Once a child turns 14, the Individuals with Disabilities Education Act (IDEA) requires her Individualized Education Program (IEP) to address her transition needs.  Transition needs include any needs that affect the child’s ability to successfully transition from school to adult life.  A child may, for example, need help developing independent living skills, such as cooking and calendaring.  Under the IDEA’s transition requirements, her IEP should address that need.

According to the Office of Special Education Programs, a federal office which helps states implement the IDEA, the IDEA’s transition requirements demand that each IEP answer eight questions:

  1. Are there appropriate measurable postsecondary goals in the areas of training, education, employment, and, where appropriate, independent living skills?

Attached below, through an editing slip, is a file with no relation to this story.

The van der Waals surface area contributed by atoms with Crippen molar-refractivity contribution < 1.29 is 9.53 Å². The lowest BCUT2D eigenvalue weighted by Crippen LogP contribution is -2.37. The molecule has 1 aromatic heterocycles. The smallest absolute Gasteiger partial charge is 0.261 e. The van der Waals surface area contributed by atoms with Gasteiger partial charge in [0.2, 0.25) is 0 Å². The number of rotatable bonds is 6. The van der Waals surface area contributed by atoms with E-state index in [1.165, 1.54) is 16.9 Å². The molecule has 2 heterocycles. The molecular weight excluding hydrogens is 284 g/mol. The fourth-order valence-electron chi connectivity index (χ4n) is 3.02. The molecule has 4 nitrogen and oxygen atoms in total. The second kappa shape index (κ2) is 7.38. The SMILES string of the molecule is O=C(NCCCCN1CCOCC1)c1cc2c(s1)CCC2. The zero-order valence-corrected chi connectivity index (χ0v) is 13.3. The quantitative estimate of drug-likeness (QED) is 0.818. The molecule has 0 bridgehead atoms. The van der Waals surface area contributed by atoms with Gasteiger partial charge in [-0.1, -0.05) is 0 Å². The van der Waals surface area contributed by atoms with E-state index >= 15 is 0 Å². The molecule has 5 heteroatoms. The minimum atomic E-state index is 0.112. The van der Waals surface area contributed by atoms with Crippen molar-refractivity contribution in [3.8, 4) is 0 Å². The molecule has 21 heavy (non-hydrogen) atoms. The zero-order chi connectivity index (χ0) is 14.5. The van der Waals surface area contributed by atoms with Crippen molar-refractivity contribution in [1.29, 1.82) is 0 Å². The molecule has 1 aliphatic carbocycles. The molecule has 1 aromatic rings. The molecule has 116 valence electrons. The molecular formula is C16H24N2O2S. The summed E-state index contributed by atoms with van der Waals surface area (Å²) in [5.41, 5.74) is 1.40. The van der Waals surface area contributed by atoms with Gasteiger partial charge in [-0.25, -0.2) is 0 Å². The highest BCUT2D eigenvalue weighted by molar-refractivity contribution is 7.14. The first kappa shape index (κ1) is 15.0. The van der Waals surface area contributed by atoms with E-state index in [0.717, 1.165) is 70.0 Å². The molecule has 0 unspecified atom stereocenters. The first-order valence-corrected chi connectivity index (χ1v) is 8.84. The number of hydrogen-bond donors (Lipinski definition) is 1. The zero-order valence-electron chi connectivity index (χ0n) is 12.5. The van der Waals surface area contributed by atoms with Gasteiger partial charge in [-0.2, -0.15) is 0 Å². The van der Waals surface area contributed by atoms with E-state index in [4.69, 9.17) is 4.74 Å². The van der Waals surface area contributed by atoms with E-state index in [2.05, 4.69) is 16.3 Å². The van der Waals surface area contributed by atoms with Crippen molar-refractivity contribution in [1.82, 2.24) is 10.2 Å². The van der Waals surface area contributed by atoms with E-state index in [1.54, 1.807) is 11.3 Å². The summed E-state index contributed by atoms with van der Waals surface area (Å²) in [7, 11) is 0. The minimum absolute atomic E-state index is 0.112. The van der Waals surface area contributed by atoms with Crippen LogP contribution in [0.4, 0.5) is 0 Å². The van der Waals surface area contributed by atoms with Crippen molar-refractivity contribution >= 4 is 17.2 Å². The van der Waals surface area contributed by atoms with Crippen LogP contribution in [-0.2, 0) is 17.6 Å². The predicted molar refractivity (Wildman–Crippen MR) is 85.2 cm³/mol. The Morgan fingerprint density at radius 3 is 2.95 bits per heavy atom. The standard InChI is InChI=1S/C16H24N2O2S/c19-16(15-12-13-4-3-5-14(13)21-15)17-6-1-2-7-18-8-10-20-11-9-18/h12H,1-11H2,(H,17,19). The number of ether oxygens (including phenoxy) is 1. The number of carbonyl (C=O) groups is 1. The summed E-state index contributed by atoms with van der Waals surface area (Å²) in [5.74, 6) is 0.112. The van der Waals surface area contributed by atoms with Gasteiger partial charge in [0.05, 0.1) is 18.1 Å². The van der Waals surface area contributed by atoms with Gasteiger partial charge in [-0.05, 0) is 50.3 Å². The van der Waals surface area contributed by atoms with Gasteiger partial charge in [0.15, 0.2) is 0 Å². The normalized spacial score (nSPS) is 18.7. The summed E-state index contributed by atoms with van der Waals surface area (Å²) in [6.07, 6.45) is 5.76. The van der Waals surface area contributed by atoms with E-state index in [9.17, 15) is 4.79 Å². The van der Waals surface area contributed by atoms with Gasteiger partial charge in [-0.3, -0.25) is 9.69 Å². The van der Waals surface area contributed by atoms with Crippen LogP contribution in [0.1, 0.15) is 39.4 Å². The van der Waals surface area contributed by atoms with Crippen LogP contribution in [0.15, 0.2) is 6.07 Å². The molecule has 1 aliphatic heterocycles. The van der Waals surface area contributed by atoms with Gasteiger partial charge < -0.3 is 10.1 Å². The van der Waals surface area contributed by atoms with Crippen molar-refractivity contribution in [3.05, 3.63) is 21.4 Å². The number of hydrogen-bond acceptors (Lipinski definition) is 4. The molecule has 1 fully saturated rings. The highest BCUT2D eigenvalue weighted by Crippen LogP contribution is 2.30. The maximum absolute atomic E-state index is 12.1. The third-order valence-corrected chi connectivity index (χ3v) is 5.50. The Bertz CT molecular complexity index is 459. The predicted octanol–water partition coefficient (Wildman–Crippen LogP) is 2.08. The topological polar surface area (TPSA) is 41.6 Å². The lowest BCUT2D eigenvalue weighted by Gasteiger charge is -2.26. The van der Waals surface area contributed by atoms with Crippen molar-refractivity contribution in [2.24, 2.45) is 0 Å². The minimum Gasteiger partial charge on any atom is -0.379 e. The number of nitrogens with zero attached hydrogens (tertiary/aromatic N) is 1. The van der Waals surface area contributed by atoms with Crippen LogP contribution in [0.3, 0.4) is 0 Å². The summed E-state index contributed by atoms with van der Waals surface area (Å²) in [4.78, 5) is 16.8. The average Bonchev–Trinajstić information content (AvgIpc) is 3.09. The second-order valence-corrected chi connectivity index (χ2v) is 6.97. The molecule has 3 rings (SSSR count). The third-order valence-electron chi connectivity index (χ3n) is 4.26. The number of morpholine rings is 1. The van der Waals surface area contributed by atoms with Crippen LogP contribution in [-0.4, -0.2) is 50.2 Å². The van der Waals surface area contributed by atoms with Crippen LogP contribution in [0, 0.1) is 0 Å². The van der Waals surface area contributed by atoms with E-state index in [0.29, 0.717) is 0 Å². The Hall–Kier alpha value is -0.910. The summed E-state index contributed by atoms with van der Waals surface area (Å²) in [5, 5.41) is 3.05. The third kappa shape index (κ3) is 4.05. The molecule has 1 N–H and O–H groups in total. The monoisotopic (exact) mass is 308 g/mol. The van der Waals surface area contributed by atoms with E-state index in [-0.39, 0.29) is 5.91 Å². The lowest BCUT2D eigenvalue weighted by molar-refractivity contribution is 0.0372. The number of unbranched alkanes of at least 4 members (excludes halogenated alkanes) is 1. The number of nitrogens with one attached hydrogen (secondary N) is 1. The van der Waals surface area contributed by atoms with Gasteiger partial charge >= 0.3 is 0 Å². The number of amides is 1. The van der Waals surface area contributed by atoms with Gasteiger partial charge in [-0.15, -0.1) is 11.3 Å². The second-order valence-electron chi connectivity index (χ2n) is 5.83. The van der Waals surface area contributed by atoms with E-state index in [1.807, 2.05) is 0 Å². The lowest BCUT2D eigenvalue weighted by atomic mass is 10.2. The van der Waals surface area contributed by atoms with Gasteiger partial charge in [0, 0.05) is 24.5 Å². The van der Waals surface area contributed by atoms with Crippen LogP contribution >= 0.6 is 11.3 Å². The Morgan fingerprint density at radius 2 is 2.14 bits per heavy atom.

2. Are the postsecondary goals updated annually?
  3. Is there evidence that the measurable postsecondary goals were based on age-appropriate transition assessment(s)?
  4. Are there transition services in the IEP that will reasonably enable the student to meet his or her postsecondary goals?
  5. Do the transition services include courses of study that will reasonably enable the student to meet his or her postsecondary goals?
  6. Is (are) there annual IEP goal(s) related to the student’s transition service needs?
  7. Is there evidence that the student was invited to the IEP Team meeting where transition services were discussed?
  8. If appropriate, is there evidence that a representative of any participating agency was invited to the IEP Team meeting with the prior consent of the parent or student who has reached the age of majority?

Transition is critical for children with disabilities; it is the bridge between school and the rest of their lives.  So keep these eight questions in mind, and ask your child’s school about them if you don’t see them answered in her IEP.